A WebView bug that could allow a hacker to take control of a device and affects 60 percent of Android phones and Android tablets will not be patched by Google. You can takes steps to fix the problem yourself, however. Here's how to protect Android from WebView bug. Also see: Best Android antivirus apps
WebView is part of the tech used to render web pages in devices running Android 4.3 and lower, and a major bug within it means it could be exploited by a hacker wanting to take control of your device. From Android 4.4 onward the WebKit rendering engine within WebView was replaced with a Chromium-based version known as Blink, so KitKat and Lollipop devices are not affected. Also see: Android Advisor and Security Advisor.
However, the huge number of older and low-end Androids still in circulation today means that 60 percent of phones and tablets - more than a billion devices - are affected. As of 5 January, the vast majority of Android users were still running Android 4.3 Jelly Bean or below (60.9 percent), with only 39.1 percent running Android 4.4 KitKat or 5.0 Lollipop.
Google is in a difficult position. Although it could develop a patch if it was so inclined (it is not, given the age of Jelly Bean), it can only recommend that its hardware partners develop and roll out a patch to their customers. And given that it is largely old and low-end devices that are stuck on Android Jelly Bean or lower, that's not going to happen.
The good news is you can fix the flaw yourself by updating your phone to Android 4.4 KitKat or Android 5.0 Lollipop.
How to update your Android phone or tablet to protect against the WebView bug
If your phone is not rooted it will be able to receive OTA (over the air) updates. It's quite possible that one is available for your device for some time and you've until now ignored it. Updating your device could not only improve any stability issues but bring new features.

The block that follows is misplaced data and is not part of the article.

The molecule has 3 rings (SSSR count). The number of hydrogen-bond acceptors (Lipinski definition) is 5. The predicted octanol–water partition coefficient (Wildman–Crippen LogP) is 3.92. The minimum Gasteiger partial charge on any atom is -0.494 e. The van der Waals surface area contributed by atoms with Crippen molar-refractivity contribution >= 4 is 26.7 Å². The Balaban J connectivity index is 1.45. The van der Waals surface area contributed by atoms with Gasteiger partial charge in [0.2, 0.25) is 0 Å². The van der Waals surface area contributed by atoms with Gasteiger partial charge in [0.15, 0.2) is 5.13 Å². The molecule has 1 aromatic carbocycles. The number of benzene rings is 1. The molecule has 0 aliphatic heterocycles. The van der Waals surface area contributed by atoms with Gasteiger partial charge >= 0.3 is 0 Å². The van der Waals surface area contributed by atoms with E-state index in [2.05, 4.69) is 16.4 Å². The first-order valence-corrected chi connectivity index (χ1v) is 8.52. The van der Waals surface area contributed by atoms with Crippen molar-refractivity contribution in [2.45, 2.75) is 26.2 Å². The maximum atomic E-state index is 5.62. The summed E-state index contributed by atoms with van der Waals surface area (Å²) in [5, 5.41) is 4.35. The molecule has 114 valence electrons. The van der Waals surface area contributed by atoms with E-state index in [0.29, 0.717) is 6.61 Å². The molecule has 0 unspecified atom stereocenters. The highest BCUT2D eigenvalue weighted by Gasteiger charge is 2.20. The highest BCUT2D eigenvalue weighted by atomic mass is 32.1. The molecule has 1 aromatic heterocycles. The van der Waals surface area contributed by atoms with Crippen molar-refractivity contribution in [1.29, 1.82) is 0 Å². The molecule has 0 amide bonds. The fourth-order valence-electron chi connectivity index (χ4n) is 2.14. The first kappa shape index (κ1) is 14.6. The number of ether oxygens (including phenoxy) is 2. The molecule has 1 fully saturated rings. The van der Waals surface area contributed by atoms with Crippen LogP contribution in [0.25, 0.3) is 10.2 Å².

It's important to note, however, that unless you own a Nexus device (and in which case, you should already be running Android Lollipop) the software updates are the responsibility of the device manufacturer and not Google. If your device is from a well-known brand such as Samsung, Sony, HTC, LG or Motorola, then you could well be in luck. If it comes from a company less well known, or is a very old or very cheap device, the manufacturer is under no obligation to provide any software updates.
To check whether an update is available for your phone or tablet, open the Settings menu (tap the cog icon in the app menu) and look for an option called About phone or About tablet. What you see next may differ from device to device, but in most cases you'll see a menu option called Software update or System updates - tap on this.
If an update is available, you will now be given the chance to download and install it. Before you do so, check that your phone or tablet is connected to Wi-Fi, that it has at least 50 percent of its battery remaining (plug it into a mains socket if it doesn't), and that anything you want to keep is backed up just in case.
If, however, you open the Software Update menu and get a message that 'The file in the SD card does not exist' (or similar), it's likely that your phone is rooted. If this is the case you will have to download and manually install Android updates.
Rooting an Android device is the process of gaining privileged or full control of the sub-system or operating system. It's the same thing as jailbreaking an iPhone. Rooting can also present an alternative option in safeguarding your device from the WebView bug if no Android KitKat or Lollipop update is available.
Rooting Android isn't a process that should be taken lightly, and especially not by less-techie users. For advice on the risks of rooting and how to root your device see How to root Android devices: Become a SuperUser.
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